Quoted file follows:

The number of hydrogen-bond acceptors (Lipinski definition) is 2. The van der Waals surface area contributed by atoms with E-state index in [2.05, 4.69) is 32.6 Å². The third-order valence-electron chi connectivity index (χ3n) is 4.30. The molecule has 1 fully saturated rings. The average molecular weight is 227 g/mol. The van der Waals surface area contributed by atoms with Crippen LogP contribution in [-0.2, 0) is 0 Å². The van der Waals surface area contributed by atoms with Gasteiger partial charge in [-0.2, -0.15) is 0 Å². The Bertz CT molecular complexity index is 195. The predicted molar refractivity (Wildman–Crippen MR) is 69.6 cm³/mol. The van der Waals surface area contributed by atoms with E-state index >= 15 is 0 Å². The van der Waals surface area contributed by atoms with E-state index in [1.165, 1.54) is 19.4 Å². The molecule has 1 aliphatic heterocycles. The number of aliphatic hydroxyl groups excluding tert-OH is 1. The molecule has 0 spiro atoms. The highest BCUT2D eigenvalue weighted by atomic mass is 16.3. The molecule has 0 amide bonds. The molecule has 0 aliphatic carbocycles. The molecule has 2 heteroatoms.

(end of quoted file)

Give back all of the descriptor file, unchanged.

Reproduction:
The number of hydrogen-bond acceptors (Lipinski definition) is 2. The van der Waals surface area contributed by atoms with E-state index in [2.05, 4.69) is 32.6 Å². The third-order valence-electron chi connectivity index (χ3n) is 4.30. The molecule has 1 fully saturated rings. The average molecular weight is 227 g/mol. The van der Waals surface area contributed by atoms with Crippen LogP contribution in [-0.2, 0) is 0 Å². The van der Waals surface area contributed by atoms with Gasteiger partial charge in [-0.2, -0.15) is 0 Å². The Bertz CT molecular complexity index is 195. The predicted molar refractivity (Wildman–Crippen MR) is 69.6 cm³/mol. The van der Waals surface area contributed by atoms with E-state index >= 15 is 0 Å². The van der Waals surface area contributed by atoms with E-state index in [1.165, 1.54) is 19.4 Å². The molecule has 1 aliphatic heterocycles. The number of aliphatic hydroxyl groups excluding tert-OH is 1. The molecule has 0 spiro atoms. The highest BCUT2D eigenvalue weighted by atomic mass is 16.3. The molecule has 0 amide bonds. The molecule has 0 aliphatic carbocycles. The molecule has 2 heteroatoms.